In a later interview with the News, Tancredo did not back down from any of his comments,
but he added that he still thanks God every day that Bush is president.
Tancredo said Bush is pushing to give certain illegal immigrants amnesty partly out of
misguided "altruism," but also to woo Hispanic voters in California and Texas
and to prop up Mexican President Vicente Fox.
"I don't think it's cynical. It's just a political strategy," Tancredo said. The
result, Tancredo said, is that the United States remains open to another attack like Sept.
"I believe he is wrong and I believe this is such a serious issue that I'll continue
to criticize him and/or Karl Rove, and I will take the flak that they send up,"
Tancredo said. "Because the reality is, if something else happens, who would the
people look to be responsible? And who should they look to? And it is the Congress and
Bush did not refer to Tancredo by name, but he issued a written statement Friday defending
his response to the terrorist attacks and his stand on immigration.
"Improving our nation's border security is vital to protecting Americans from future
terrorist attacks," Bush said. "I commend the Senate for passing legislation
that strengthens border security and gives our law enforcement officials additional tools
to secure our homeland. I look forward to Congress sending me this important legislation
as soon as possible so that I can sign it into law.
"I also continue to urge Congress to act to strengthen families and make America more
welcoming," Bush said. "Congress should pass a temporary extension under 245(i)
so that immigrants eligible to become legal residents will not be forced to leave the
country and their families to have their immigration status resolved."
White House spokesman Scott Stanzel said Bush's proposed budget would provide $380 million
to secure U.S. borders through improved tracking of non-citizens, and $10.6 billion to add
border patrols and enhance the U.S. Customs Service.
Alan Philp, executive director of the Colorado Republican Party, tried to distance the
party from Tancredo's views.
"Congressman Tancredo has very strong opinions about the immigration issue. Those
positions are not necessarily shared by most Republicans here in Colorado and
nationally," he said.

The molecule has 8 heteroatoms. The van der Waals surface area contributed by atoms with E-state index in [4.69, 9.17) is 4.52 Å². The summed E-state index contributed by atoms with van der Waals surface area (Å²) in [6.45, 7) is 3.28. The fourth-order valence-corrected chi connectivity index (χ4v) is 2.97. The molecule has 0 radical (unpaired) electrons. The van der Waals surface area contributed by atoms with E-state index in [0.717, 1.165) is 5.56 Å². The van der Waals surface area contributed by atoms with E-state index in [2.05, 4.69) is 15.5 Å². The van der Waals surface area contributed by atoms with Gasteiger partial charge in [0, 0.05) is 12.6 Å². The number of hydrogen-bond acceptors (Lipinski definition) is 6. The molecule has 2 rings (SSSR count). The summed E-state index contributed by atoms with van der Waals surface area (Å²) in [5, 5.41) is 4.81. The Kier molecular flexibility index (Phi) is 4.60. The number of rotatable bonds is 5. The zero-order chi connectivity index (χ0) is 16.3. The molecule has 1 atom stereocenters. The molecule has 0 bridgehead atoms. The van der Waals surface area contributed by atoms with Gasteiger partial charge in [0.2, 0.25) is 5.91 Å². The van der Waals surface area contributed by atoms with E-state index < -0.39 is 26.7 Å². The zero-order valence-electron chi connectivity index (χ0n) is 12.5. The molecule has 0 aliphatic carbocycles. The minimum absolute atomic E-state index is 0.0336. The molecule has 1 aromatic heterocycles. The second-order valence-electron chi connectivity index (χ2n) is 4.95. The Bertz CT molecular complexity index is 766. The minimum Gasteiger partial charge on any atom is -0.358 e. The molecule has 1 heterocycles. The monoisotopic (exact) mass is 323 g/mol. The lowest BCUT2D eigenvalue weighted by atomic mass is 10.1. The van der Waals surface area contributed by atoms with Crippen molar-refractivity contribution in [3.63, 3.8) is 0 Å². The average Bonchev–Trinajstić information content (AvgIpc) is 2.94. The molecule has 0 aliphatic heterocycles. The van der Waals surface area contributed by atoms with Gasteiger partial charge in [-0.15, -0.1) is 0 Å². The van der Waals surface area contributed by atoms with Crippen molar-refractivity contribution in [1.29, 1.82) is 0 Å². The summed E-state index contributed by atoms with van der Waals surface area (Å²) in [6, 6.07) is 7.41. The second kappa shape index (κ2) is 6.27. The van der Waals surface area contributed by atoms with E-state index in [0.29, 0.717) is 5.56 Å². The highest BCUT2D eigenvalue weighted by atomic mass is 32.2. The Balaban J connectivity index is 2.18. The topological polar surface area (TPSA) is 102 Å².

Latino activists blasted Tancredo.
"The outrageous statements by this obviously desperate congressman should be
immediately condemned by the leadership in Congress," Robert Deposada, president of
The Latino Coalition, said in a release. "Congressman Tancredo basically stated that
unless we militarize our southern border and basically build a wall to keep Mexicans out,
terrorists will inundate this country and that the blood of Americans will be in the hands
of the president."
Deposada, a Republican from Washington state, said, "I would love right now to find
another Republican in that district to actually oppose him."
Democrat Lance Wright, who is running against Tancredo in the 6th District, echoed the
"Mr. Tancredo certainly has the right to say whatever he wants to say, but is he
being responsible? Shrill rhetoric in a troubled time is seldom productive," Wright
By challenging the leader of his own party, Tancredo raised eyebrows among fellow
Republicans and political observers.
"He seems to have little concern with advancing within the Republican Party or
ingratiating himself with a Republican president," said Thomas Mann, a senior fellow
from The Brookings Institution, a Washington think tank.
Tancredo seems to be motivated by "genuine beliefs," Mann said, "but it
will certainly complicate the president's efforts to improve the Republican Party's
standing with Hispanics and Asian-Americans."
Pollster Paul Talmey said Tancredo shouldn't expect any help from the White House in his
"When he's saying his president is out of step with the majority of Americans, he's
the person blocking (reform), and that it's a threat to national security, those are
pretty strong statements," Talmey said.
It's the type of political heresy that sometimes makes state political parties look for
challengers against their own incumbents, although it's probably too late in the year for
Tancredo to worry, Talmey said.
Tancredo, who is debating whether to keep his term limits pledge in 2004, said his only
motivation is to have an impact on policy.
"I'm a second-term member of the U.S. Congress and I have no chairmanship or
subcommittee chairmanship yet," Tancredo said. "The ability of someone in my
position to actually influence policy decisions is minimal. I have only two things: my
voice and my vote. I'm going to use both of those things as aggressively and effectively
as I possibly can."